- Recycle Journalism – This was the year that recycle journalism came to the fore. It’s been a trend for a long time, already when I was writing for the magazine Space in the 90’s, I was experimenting with it, and Sweden’s Nojesguiden had a fun tradition of creating interviews using questions from other magazines’ interviews, but this year, it was everywhere. New media outlets such as Buzzfeed, Business Insider and Gawker are in large parts based on recycling and reshuffling material, but this year even more traditional magazines such as Bloomberg Businessweek had pieces which were made up of lists of articles from other outlets, such as their year-end jealousy list. Slate capped the year by doing a list of (social) media outrages for each day of the year. This trend is perhaps inevitable given the vast and increasing amount of content creation, which means that not all of it can be original content (as with this article itself!). Perhaps it can even be useful given the impossibility of keeping up with everything (unless you’re Jason Hirschhorn of Media Redef who seems to have 25 hours in his day!)
- Snowdenification – One of the outcomes from the NSA leaks has been the rise of apps that promise anonymity or not storing data. Two of the most talked about apps of the year were Secret and Whisper, which lets users share sentiments anonymously. Snapchat, with its self-destructing photos, continued to gain in popularity, and recently, we saw the launch of Confide, which lets users send self-destructing text messages.
- Long tail in analog – The creation of digital content was supposed to enable the long tail, i.e. with a distribution cost of zero, we could all enjoy whatever niche content we wanted. That ended up not being the case, with mainstream music/films/videos still dominating digital. Instead, it’s in the analog space that we are seeing extremely niche products, with the success of magazines like Brot (a German magazine dedicated only to bread!) and Modern Farmer (which I can only imagine is, as its name suggests, for modern farmers). Likewise, we saw Serial blow up and reach mass audiences that podcasts earlier could only dream of.
- Fights for digital distribution and pricing rights – Taylor Swift picked a fight with Spotify, and Hachette picked a fight with Amazon, and all over, music labels, artists and film studios were worrying about how to price their products for digital distribution and how to maintain control.
- Algorithms beats curation – Another highly visible fight this year took place between Spotify, the reigning master in the algorithm corner, and Beats Music, the newcomer in the curation corner. We’ll have to see how much focus is given to curation when Beats is relaunched by Apple next year, but for now Spotify has the lead, with steadily improving algorithms.
- Corporate Content – Benetton has long had its own magazine, Colors, which received praise this year for its World Cup issue, but this year, corporate content has become one of the main trends. One aspect of this is native advertising, which has become the buzzword du jour in digital advertising. Other advertisers took it even further and launched their own magazines with quite limited branding, such as GE.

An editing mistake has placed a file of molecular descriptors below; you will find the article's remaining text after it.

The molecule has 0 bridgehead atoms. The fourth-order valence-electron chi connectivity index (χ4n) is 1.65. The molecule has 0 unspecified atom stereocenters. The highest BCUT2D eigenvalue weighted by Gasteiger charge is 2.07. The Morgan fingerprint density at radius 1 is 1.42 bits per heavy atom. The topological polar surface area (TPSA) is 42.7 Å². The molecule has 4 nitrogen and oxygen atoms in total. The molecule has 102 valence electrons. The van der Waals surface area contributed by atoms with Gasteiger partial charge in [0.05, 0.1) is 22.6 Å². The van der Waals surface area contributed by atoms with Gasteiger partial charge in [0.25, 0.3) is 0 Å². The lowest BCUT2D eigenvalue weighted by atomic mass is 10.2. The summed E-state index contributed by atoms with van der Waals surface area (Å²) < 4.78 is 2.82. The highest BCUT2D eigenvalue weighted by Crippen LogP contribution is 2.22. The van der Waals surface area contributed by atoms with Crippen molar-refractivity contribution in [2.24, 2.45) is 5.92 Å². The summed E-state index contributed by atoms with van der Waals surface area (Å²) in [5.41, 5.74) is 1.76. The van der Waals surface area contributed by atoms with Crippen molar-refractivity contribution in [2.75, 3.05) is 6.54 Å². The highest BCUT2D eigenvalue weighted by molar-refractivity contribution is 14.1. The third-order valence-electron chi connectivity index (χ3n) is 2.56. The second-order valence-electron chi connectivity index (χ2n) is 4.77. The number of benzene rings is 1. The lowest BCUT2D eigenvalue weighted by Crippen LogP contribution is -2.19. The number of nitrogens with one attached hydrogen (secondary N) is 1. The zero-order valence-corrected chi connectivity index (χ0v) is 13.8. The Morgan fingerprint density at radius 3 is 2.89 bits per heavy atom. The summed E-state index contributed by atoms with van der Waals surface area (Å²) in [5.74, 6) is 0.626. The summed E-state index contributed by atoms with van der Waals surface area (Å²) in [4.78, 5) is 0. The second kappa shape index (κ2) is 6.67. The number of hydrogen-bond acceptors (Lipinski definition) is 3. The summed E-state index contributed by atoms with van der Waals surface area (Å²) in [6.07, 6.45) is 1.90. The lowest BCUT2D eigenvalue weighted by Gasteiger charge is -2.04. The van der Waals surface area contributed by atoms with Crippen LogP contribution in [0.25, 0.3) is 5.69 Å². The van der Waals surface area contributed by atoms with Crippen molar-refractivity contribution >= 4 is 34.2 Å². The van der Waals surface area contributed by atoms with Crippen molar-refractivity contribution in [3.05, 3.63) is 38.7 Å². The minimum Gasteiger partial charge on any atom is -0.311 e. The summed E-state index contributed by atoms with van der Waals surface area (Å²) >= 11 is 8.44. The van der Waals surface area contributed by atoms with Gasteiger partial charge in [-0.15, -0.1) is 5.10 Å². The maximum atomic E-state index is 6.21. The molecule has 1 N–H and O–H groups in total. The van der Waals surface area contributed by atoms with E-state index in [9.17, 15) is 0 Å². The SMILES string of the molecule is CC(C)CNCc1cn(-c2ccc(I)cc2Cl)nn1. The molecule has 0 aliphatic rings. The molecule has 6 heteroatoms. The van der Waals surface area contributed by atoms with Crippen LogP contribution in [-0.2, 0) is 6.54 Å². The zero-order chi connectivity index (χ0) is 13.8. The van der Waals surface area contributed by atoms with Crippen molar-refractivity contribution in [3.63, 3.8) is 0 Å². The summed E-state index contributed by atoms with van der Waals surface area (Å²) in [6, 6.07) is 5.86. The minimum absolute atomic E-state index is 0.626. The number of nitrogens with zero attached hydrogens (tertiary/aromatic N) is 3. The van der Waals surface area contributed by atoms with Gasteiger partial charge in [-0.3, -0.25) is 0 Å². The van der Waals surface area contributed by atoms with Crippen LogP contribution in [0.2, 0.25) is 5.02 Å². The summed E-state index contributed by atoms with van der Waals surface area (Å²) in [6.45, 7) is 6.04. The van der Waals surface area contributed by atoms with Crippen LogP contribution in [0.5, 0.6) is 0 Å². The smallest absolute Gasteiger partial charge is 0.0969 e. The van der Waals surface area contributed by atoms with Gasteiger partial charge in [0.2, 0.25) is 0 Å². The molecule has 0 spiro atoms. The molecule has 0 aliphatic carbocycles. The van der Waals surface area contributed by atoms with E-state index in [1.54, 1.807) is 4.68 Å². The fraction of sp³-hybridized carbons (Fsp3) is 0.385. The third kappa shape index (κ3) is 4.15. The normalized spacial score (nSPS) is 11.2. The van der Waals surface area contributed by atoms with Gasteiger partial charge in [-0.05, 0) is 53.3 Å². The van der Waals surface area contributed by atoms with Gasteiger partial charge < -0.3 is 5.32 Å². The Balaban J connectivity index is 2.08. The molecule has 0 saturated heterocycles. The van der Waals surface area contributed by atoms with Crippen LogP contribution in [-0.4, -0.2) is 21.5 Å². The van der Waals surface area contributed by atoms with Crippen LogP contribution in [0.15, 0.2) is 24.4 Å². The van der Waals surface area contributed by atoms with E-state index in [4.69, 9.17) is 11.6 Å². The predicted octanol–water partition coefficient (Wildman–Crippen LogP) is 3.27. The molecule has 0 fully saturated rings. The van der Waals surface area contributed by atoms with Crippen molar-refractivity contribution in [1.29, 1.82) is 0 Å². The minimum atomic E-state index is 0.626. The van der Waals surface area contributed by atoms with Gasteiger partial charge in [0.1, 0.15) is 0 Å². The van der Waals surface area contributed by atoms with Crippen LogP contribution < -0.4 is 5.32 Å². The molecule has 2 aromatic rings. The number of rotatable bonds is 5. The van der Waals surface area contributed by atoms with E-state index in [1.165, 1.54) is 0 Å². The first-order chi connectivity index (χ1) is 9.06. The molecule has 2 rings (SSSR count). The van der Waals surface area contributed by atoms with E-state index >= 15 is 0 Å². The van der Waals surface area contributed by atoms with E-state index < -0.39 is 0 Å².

- Data journalism – Big data is making its mark on all industries, and the news industry is no exception. The launch of Nate Silver’s 538 heralded an onslaught of data journalism, and there were suddenly infographics wherever you looked. The belief in data as the ultimate objective source was quickly questioned, however, and it turned out that data journalism has biases just like regular journalism, it just has more graphs to back it up with. That’s not to say that some of it wasn’t great, though, NYT’s The Upshot did great work around the US midterm elections.
- Explanatory journalism. The other surprising trend this year was explanatory journalism. Alain de Botton published his book News: A Manual, where he called for news to be kinder to the reader and function more like an oracle helping the reader navigate life. Whether or not as a response to Alain, Ezra Klein this year left Washington Post and launched Vox, which became the torch-bearer for explanatory journalism. Again, it was a worthwhile aim, and some of the pieces served to provide much-needed background, but in order to maintain the 24/7 flow of a digital news site, some explanations proved a bit silly, and “Vox explains” could seemingly be attached to anything from ISIS to Easter Eggs.
- Drone journalism – The rise of affordable drones and cameras provided journalists, and especially photographers, with a fantastic new tool to investigate and report. There are still many question marks, not least around FAA regulations, but this is clearly something that will only grow. A related phenomenon is the launch of mini-satellites which can be used to provide high-definition images in close to real-time.
- Google’s Right to be Forgotten – A scary trend in Europe was for Google to remove links to websites under the court ruling dubbed “Right to be forgotten”. This could potentially be admissible for individual websites that are defamatory, or simply out-of-date, but it was applied to stories on many news sites, such as BBC stories about specific CEOs, etc, where it has no right at all. That is called editing history, and has no place in a modern society.